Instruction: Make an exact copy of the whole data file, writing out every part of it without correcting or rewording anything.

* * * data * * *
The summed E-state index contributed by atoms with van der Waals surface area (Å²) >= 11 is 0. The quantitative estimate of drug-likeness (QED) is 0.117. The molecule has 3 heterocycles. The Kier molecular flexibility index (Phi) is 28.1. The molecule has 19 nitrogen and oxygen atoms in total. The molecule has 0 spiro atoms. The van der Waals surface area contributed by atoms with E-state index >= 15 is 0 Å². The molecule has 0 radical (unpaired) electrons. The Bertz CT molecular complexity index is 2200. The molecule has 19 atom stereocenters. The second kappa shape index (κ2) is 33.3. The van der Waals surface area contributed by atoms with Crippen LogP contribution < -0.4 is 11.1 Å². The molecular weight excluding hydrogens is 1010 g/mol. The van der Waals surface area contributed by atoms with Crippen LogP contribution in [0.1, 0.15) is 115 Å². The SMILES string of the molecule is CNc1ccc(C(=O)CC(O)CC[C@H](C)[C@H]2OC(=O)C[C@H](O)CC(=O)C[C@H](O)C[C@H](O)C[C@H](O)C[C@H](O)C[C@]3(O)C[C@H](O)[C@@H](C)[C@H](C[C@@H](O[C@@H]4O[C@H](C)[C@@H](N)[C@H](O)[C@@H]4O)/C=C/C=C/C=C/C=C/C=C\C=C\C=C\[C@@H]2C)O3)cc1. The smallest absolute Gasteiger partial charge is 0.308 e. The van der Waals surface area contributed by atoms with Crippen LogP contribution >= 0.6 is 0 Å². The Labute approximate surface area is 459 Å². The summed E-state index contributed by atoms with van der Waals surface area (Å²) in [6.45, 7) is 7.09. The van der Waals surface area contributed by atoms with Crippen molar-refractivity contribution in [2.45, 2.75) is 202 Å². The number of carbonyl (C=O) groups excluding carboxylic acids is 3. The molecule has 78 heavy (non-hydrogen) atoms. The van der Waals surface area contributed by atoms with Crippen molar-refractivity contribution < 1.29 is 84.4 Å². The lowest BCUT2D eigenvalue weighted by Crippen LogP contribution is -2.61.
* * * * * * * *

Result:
The summed E-state index contributed by atoms with van der Waals surface area (Å²) >= 11 is 0. The quantitative estimate of drug-likeness (QED) is 0.117. The molecule has 3 heterocycles. The Kier molecular flexibility index (Phi) is 28.1. The molecule has 19 nitrogen and oxygen atoms in total. The molecule has 0 spiro atoms. The van der Waals surface area contributed by atoms with E-state index >= 15 is 0 Å². The molecule has 0 radical (unpaired) electrons. The Bertz CT molecular complexity index is 2200. The molecule has 19 atom stereocenters. The second kappa shape index (κ2) is 33.3. The van der Waals surface area contributed by atoms with Crippen LogP contribution < -0.4 is 11.1 Å². The molecular weight excluding hydrogens is 1010 g/mol. The van der Waals surface area contributed by atoms with Crippen LogP contribution in [0.1, 0.15) is 115 Å². The SMILES string of the molecule is CNc1ccc(C(=O)CC(O)CC[C@H](C)[C@H]2OC(=O)C[C@H](O)CC(=O)C[C@H](O)C[C@H](O)C[C@H](O)C[C@H](O)C[C@]3(O)C[C@H](O)[C@@H](C)[C@H](C[C@@H](O[C@@H]4O[C@H](C)[C@@H](N)[C@H](O)[C@@H]4O)/C=C/C=C/C=C/C=C/C=C\C=C\C=C\[C@@H]2C)O3)cc1. The smallest absolute Gasteiger partial charge is 0.308 e. The van der Waals surface area contributed by atoms with Crippen LogP contribution >= 0.6 is 0 Å². The Labute approximate surface area is 459 Å². The summed E-state index contributed by atoms with van der Waals surface area (Å²) in [6.45, 7) is 7.09. The van der Waals surface area contributed by atoms with Crippen molar-refractivity contribution in [2.45, 2.75) is 202 Å². The number of carbonyl (C=O) groups excluding carboxylic acids is 3. The molecule has 78 heavy (non-hydrogen) atoms. The van der Waals surface area contributed by atoms with Crippen molar-refractivity contribution < 1.29 is 84.4 Å². The lowest BCUT2D eigenvalue weighted by Crippen LogP contribution is -2.61.